What’s a appropriate kid’s allowance for 2021?
We gave ours $15 a week a decade ago. That’s just pocket money. We bought all the essentials.
They got extra on birthdays and holidays. Their Grandparents always sent cards with $30.
Household chores were part of the deal. Washing cars or helping me with diy projects brought in extra green.
Seemed like a lot. My allowance in the 1970’s was $5 a week. But stuff was cheaper. A Coke was 35 cents.
Doesn’t that depend on what chores they’re doing?
I doesn’t have to. We were expected to do chores because we were part of the household and stuff needed to get done. It was never tied to our allowance in any way. Our allowance, although modest, was to give us some spending money I suppose.
ETA: I don’t think I gave my own kids any allowance. I’d give them money when they needed it. And probably threw a 10 or 20 their way now and then. I’ll have to ask them, because I really don’t remember.
Basic household chores were expected at our house. Folding clothes, loading the dishwasher, putting up clean dishs, etc.
Make your own bed. Change your own sheets on Sat mornings. Keep your room neat. Don’t be a slob.
Cleaning the house is a shared family responsibility. Everyone pitched in.
Nothing particularly difficult.
Does it depend? I would say it should be bigger if it includes chores, increase with age, not be high enough to encourage sloth or deter employment, be economically acceptable to the parents and be big enough to motivate if withheld due to misbehaviour. Isn’t the goal to teach money management skills?
In other words, payment should not be in legal tender but in inflating “Daddy Dollars”. I can’t quickly find a YouTube version of this great comedy routine. Some father of a Latino family would pay his kid in ersatz currency - photocopies of USD with the father’s picture substituted for the president, given for chores and rewards. But it took hundreds of Daddy Dollars to buy a chocolate bar and years worth to decide where the family was going out to eat. The currency was devalued when the daughter complained “this system is bulls***.”, though Daddy agreed.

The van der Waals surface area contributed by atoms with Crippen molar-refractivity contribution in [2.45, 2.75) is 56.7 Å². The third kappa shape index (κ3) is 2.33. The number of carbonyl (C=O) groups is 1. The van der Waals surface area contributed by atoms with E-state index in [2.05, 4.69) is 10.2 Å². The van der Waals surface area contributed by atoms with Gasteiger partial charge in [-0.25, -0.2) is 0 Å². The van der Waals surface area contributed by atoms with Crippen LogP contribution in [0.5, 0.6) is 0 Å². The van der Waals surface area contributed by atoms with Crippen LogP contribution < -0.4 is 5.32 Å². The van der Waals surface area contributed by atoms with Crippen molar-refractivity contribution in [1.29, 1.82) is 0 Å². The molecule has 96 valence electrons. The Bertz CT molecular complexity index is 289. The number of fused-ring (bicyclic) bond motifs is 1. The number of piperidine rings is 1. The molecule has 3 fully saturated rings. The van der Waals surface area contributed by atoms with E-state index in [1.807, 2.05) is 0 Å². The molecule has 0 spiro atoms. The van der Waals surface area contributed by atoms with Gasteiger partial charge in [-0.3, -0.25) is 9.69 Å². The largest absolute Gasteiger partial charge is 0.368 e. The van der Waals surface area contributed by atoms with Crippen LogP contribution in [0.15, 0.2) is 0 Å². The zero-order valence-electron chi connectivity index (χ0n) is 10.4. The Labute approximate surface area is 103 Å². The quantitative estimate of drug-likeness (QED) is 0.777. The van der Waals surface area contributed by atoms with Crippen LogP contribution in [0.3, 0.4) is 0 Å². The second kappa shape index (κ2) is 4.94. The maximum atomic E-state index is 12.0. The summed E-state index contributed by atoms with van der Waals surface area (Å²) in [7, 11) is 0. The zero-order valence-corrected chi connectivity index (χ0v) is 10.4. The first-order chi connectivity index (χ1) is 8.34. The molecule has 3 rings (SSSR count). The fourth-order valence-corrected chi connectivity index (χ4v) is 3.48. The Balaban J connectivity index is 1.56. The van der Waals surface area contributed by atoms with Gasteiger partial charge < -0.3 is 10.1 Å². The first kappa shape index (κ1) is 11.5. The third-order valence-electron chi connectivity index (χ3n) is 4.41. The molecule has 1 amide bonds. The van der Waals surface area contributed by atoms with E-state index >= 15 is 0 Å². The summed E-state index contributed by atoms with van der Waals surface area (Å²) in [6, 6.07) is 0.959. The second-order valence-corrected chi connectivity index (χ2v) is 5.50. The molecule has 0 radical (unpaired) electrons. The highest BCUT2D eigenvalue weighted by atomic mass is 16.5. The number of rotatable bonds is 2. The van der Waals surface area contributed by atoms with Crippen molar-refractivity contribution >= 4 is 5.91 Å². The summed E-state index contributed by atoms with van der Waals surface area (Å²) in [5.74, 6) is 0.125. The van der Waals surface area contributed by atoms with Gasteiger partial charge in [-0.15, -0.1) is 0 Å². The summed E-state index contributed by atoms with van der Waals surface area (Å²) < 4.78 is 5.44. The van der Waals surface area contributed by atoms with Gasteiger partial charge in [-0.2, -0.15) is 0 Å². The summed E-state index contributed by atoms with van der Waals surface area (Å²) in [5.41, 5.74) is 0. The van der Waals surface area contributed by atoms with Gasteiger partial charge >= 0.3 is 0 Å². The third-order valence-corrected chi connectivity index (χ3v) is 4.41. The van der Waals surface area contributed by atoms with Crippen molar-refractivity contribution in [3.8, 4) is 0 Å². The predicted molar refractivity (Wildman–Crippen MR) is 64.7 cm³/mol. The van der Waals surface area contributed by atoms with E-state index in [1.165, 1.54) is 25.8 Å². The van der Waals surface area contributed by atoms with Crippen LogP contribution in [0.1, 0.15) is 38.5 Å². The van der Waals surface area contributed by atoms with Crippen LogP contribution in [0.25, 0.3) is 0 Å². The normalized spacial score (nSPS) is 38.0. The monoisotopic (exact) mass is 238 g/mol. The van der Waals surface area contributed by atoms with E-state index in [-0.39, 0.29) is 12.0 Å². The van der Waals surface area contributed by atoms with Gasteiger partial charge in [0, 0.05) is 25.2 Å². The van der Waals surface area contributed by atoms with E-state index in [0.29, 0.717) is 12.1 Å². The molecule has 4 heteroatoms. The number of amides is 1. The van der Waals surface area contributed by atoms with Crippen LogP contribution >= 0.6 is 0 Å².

Allowance is just the start. So the kids can have a little spending money. Learn budgeting.
The amount changes over time. A kid in elementary school needs less pocket money than middle school.
There’s always extras for school or special occasions. I tried to avoid becoming an ATM but requests for funds are part of parenting.
I usually ran my car through a automated car wash. I’d let the kids wash it to earn money for something they wanted to buy. It was quicker and easier for me to use the local car wash. It’s more important to teach kids responsibility. Let them learn how to work for what they want.
Put me in the “allowance is not connected to chores” camp. Kids should help out with the house because they live there. Kids should get some spending money because as part of the household they have some claim to its assets (filtered through parents, of course)
My $10 old gets $40 a month. He mostly uses it to buy video games. It forces him to really consider which ones he wants.
Another vote for allowance and chores are unconnected.
My 16 year old gets $30 a week, my 13 year old gets $25. We pay for transit passes, required clothing, and provide packed lunches every day. Allowance money is for leisure or luxuries.
What is the goal of an allowance? For me, it was to learn to use money, budget, make trade-offs, save for something, take buddies out for pizza occaisonally or somesuch. I mainly pay for activities, hobbies, essentials, etc such as rock climbing passes, cooking/sewing projects, etc.